I’m looking for a masters degree program that I can complete during my imprisonment. Call me snooty, but I want to find one that’s intellectually rigorous. The issue is not a dearth of distance-learning masters programs, but my lack of internet access. There are very few universities that offer paper-based courses and even fewer that offer them at the graduate level. The only program I’ve found is from a school in California that has no regional accreditation and a catalogue that looks like a 10-year-old could may have made it using Microsoft Paint.

Sigh. Aren’t there any old people out there with no computers (possibly word-processors?!) who want to earn their master’s degrees from home? There’s gotta be something. Just because I have a lot of time on my hands doesn’t mean I want to waste it (and my money) on a worthless degree.

The Scepter of Power

In previous posts, I’ve given you a general idea of the layout of the common area in my housing unit – remember the TV viewing sections: Whites, Brothers, Latinos?

The organization of these sections is much more detailed than I previously intimated when I was constrained by hand-written letters. Now I have a word-processor (remember those?) which allows me to delve a little deeper into the intricacies of prison society without getting a cramp in my hand. (A word-processor is one of the few luxuries an inmate can own. I had to acquire one that met prison specifications through a supplier who is well-known within the prison system. Though I’m happy with my purchase, I paid an exorbitant price for mid-nineties technology, let me tell you.)

Upon arrival at the USDB, a member of the Whites section welcomed me and briefed me on the prison hierarchy. The Whites is the largest, and therefore most complex, of the sections. I’m familiar with all the sections, but have maintained my membership in the Whites, mostly for simplicity’s sake, so that’s the section I’ll describe.

Each inmate is issued a blue plastic chair. These chairs are organized into four rows in my housing unit (I hear some housing units have five rows). The front row, which is nearest the TV, is reserved for the “heavies” of the section; the center chair for the heaviest of said “heavies” allowing him optimal TV viewing. The second row inmates are the B-team, if you will, and again, the ranking starts at the center and moves to the outside. Each row’s center man controls the row behind him, and the heavies decide when a person has earned the right to move towards the center or nearer the front. Attributes that help you move inward & forward include, but are not limited to:

1. Personality

2. Ability to kick people’s asses

3. Special acts for the section

4. Plain old popularity

I was sort of lucky – as far as luck goes in prison, I suppose. My section disliked the inmates in the fourth row so much that when an opening became available just two weeks after my arrival, I was able to move to the third row. I was told, however, that this was not the norm.

I’m in a Minimum Security housing unit where the people seem more relaxed relative to the higher security housing units; there are less politics to deal with. Some of the guys I was in reception with went into Medium Security and they tell me about the craziness that goes on there. For example, in Medium Security common areas, fourth row inmates are not allowed to speak to first and second row inmates. The remote control to the TV is revered, like a scepter of power. The front row controls what is watched during peak hours through a democratic vote. If no one in the front row is watching TV, then the remote is handled by the highest ranking inmate watching TV at the time. New inmates are warned that many fights start from a newbie grabbing the remote and changing the channel without regard for the social hierarchy.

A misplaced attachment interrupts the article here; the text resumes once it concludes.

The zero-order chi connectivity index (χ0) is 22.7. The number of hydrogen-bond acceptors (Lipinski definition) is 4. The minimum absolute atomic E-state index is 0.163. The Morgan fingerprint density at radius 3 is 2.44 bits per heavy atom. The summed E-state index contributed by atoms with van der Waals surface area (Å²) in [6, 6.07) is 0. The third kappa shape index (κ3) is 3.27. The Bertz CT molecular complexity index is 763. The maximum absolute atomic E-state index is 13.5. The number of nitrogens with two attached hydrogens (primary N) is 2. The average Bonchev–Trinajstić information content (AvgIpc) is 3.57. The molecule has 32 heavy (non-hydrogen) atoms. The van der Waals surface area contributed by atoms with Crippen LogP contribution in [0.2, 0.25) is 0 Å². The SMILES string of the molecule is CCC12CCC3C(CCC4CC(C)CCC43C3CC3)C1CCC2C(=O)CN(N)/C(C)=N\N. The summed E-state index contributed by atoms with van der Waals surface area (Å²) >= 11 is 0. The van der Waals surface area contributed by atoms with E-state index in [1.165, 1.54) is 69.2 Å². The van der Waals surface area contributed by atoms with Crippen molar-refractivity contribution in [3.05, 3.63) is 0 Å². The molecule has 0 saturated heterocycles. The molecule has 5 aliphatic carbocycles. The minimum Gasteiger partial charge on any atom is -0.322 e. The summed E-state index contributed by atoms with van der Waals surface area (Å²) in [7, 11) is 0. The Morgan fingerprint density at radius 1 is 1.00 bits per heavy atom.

Lesson: just stay away from the remote.

But let’s say you don’t want to watch what’s on TV in your section, and notice that another section, we’ll say the Latinos, are watching the show that you want to watch. You can’t just pull your chair into the other section, even in their back row, to watch their programming. There is a protocol one must follow. If you’re a new inmate, you need someone from your section to ask the other section’s heavies if you can watch their TV. Negotiations ensue at higher levels and you’re told by your own heavy if, when, and where you’re allowed to pull up your chair in the other section. I don’t think I need to say it, but don’t even think about grabbing another section’s remote control unless you’re looking for a fight.

People with status and time in the housing unit will sometimes join another section to watch TV with no issue. For example, a heavy from the Brother’s section might sit in the Whites front row as a guest to watch whatever TV program the Whites are watching. The division of sections would seem to indicate that race is a major issue within the USDB, but that’s truly not the case. I suppose it’s sort of like the first day of grade school when all the boys would gravitate to one side of the room and the girls the other. People just sort of go where they feel most comfortable and, at least in my housing unit, there’s absolutely no rift or rivalry between the sections.

The programming choices are somewhat stereotypical. The Brother’s TV is usually on BET or ESPN (though they watch more westerns than one might expect), the Latino’s TV is often on Univision (Spanish language channel), and the White’s TV is a hodgepodge of trashy reality TV, sci-fi, and movies.

I’ve heard of extreme cases where a person is so disliked that they are kicked out of their section and forced into another. If another section is unwilling to take them in, then they could be banished from the common area and told to stay in their cell. In the most extreme of cases, an inmate could be told to contact the guard commander and ask to be put in to the protective custody housing unit to avoid an ass-beating. This is very extreme, though, since once you go into protective custody, you never come back out and you lose many privileges, the most devastating of which is the privilege to work off your sentence through the work abatement program.